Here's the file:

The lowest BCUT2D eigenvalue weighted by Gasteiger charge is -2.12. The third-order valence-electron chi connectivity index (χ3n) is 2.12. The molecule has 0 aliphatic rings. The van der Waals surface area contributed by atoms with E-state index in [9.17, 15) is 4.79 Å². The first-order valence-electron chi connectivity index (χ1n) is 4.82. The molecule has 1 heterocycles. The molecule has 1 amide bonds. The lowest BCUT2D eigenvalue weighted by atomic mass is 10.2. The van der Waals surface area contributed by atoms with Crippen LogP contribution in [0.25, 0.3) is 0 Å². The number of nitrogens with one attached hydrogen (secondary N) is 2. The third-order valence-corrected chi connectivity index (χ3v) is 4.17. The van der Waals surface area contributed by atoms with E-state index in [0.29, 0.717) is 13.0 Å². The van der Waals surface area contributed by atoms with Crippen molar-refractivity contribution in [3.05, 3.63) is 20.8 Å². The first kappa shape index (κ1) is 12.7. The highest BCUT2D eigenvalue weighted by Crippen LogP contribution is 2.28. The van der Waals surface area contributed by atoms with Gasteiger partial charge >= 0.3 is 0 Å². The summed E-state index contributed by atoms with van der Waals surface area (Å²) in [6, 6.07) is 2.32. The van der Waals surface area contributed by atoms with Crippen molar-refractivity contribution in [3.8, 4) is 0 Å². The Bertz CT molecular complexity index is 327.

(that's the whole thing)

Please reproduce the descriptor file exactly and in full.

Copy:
The lowest BCUT2D eigenvalue weighted by Gasteiger charge is -2.12. The third-order valence-electron chi connectivity index (χ3n) is 2.12. The molecule has 0 aliphatic rings. The van der Waals surface area contributed by atoms with E-state index in [9.17, 15) is 4.79 Å². The first-order valence-electron chi connectivity index (χ1n) is 4.82. The molecule has 1 heterocycles. The molecule has 1 amide bonds. The lowest BCUT2D eigenvalue weighted by atomic mass is 10.2. The van der Waals surface area contributed by atoms with Crippen LogP contribution in [0.25, 0.3) is 0 Å². The number of nitrogens with one attached hydrogen (secondary N) is 2. The third-order valence-corrected chi connectivity index (χ3v) is 4.17. The van der Waals surface area contributed by atoms with E-state index in [0.29, 0.717) is 13.0 Å². The van der Waals surface area contributed by atoms with Crippen molar-refractivity contribution in [3.05, 3.63) is 20.8 Å². The first kappa shape index (κ1) is 12.7. The highest BCUT2D eigenvalue weighted by Crippen LogP contribution is 2.28. The van der Waals surface area contributed by atoms with Gasteiger partial charge >= 0.3 is 0 Å². The summed E-state index contributed by atoms with van der Waals surface area (Å²) in [6, 6.07) is 2.32. The van der Waals surface area contributed by atoms with Crippen molar-refractivity contribution in [3.8, 4) is 0 Å². The Bertz CT molecular complexity index is 327.